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Mashed Celeriac recipe

Mashed Celeriac recipe

  • Recipes
  • Dish type
  • Side dish
  • Vegetable side dishes

Mashed celeriac is a super simple side-dish for roasts and a nice change to mashed potatoes. If you don't want all that celeriac flavour, use 250g of potatoes and 250g of celeriac instead.

26 people made this

IngredientsServes: 4

  • 500g celeriac
  • 1 small knob root ginger, grated
  • 4 tablespoons crème fraîche
  • salt and freshly ground black pepper to taste

MethodPrep:15min ›Cook:35min ›Ready in:50min

  1. Peel and dice the celeriac and bring to the boil in 500ml of salted water. Boil for 30 minutes until soft.
  2. Drain the celeriac and dry on kitchen paper. Puree the celeriac.
  3. Mix grated root ginger with the crème fraîche and then fold into the celeriac. Season with salt and pepper.
  4. Return to the pan and heat through thoroughly, stirring.

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Reviews & ratingsAverage global rating:(4)

Reviews in English (1)

Lovely alternative to mashed cauliflower.-26 Feb 2017

Creamed Celeriac (Celery Root Puree)

You might consider this creamed celeriac recipe as a healthier alternative to mashed potatoes, but actually, the celery root puree is so good, you will not even think of it as an alternative to anything. You will just make it because you like it so much and it fits so well so many dishes.

Celery Root and Potato Mash

Cook celery root in large pot of boiling salted water 5 minutes. Add potatoes to pot cook until all vegetables are tender, about 20 minutes. Drain. Return vegetables to pot stir over medium-high heat until dry, 1 to 2 minutes. Remove from heat add butter. Using potato masher, mash vegetables until butter is incorporated. Add 1/2 cup milk mash until almost smooth, adding more milk as needed. Stir in celery leaves. Season with salt and pepper.

How would you rate Celery Root and Potato Mash?

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Spicy Beans with Mashed Celeriac

Of all the celeriac recipes out there, this spicy beans with mashed celeriac is one of my absolute favorites.

It always amazes me what you can do with a simple can of beans (or a bag of dried beans) and a handful of spices! But for ease of use, a can of beans is like no other. They’re usually 50 or 60 cents a can. One can is typically enough to comfortably feed four when accompanied with something else. Pair them with the mashed celeriac like we did in this recipe!

If you’ve been ready my blog for any amount of time, you know I’m a big fan of the brothy beans and this spicy bean recipe is just as delicious as my other bean recipes. The key to this recipe? Sauté the spices–smoked paprika, chili powder, white pepper, and cayenne powder–in oil to bloom them a touch and then add the broth.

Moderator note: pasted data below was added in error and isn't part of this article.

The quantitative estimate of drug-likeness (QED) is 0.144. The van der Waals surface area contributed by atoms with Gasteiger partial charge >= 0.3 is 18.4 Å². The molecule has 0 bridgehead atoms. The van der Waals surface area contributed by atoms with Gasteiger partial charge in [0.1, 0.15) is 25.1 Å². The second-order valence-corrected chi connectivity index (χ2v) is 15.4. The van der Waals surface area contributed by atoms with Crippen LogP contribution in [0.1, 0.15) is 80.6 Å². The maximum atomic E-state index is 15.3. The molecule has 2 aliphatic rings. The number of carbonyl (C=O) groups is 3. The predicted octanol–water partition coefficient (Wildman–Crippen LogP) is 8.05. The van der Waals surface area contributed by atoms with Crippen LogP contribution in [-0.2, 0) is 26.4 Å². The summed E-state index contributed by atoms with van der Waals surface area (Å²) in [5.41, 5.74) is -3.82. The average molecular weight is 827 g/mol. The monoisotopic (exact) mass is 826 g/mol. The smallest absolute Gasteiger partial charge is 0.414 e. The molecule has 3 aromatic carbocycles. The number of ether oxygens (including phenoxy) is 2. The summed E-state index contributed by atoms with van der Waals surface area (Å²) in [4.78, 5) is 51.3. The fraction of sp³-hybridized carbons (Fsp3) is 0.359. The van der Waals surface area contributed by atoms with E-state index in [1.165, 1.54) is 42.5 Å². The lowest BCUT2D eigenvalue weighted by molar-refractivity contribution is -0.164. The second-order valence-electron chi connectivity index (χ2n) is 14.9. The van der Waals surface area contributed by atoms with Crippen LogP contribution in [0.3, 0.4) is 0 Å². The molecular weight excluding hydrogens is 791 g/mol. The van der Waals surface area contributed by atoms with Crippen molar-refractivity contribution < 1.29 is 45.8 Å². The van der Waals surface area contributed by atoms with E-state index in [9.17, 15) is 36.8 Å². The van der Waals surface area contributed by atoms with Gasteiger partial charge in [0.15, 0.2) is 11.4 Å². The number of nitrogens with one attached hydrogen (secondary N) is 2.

How to Make Spicy Beans with Mashed Celeriac:

This recipe, like many of my other brothy bean recipes, is a breeze to make. First, sauté shallots until golden-brown in a little extra virgin olive oil. Add the spices and sauté them briefly to open them up. You only need to sauté them very briefly, about 30 seconds, so make sure you have your stock ready to toss in shortly after they hit the oil.

After you’ve added the stock, add the beans and bring to a boil. Add the brown sugar and then reduce heat and simmer for about 20-30 minutes.

While the beans are simmering, cook your mash. Boil peeled and cubed celeriac and Yukon gold potatoes until fork-tender. Drain and mash with milk, cream, and a little butter and add a sprinkle of salt, white pepper, and garlic powder.

That’s all there is to it. The end result is a sweet. smoky, brothy beans piled high on a deliciously fragrant celeriac mash. The flavor combination is divine.

Looking for more vegetarian recipes? Check my archives!

If you made this recipe, please rate the recipe below and leave a comment to tell me how you liked it! If you take a picture of it, please tag me on Instagram so I can feature you in my feed!

Recipe Summary

  • 1 pound russet potatoes, peeled and sliced 1 1/2 inches thick
  • 1 pound celeriac, peeled and sliced 1 1/2 inches thick
  • Coarse salt
  • 1/2 cup sour cream
  • 2 tablespoons unsalted butter
  • 1/4 teaspoon freshly ground nutmeg
  • Freshly ground pepper

Place potatoes and celeriac in a medium saucepan, and fill with enough cold water to cover by about 2 inches. Bring to a boil over high heat add salt generously. Reduce heat to a simmer, and cook until vegetables are tender when pierced with a paring knife, 20 to 25 minutes. Drain in a colander.

Pass potatoes and celeriac through a ricer or food mill into a serving bowl. Add sour cream and butter, and stir until combined. Stir in nutmeg, and season with salt and pepper. Serve immediately.

Best celeriac recipes

Have a veg-boxful of knobbly celeriac and no idea what to do with it? Try one of our inventive recipes, from creamy soup with crispy chorizo for desk lunches to celeriac steaks with salsa verde for a posh veggie dinner

Published: January 28, 2019 at 10:16 am

Looking for celeriac recipes? Want the best celeriac soup? Try our ideas here and get cooking with celeriac at home.

When is celeriac in season?

UK celeriac season starts in July and ends in March. Celeriac is at its best between October and February.


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  • Olive oil
  • 80g (½ cup) of chopped onions
  • 2 leeks, white part only, chopped
  • 100 (1 cup) of sliced mushrooms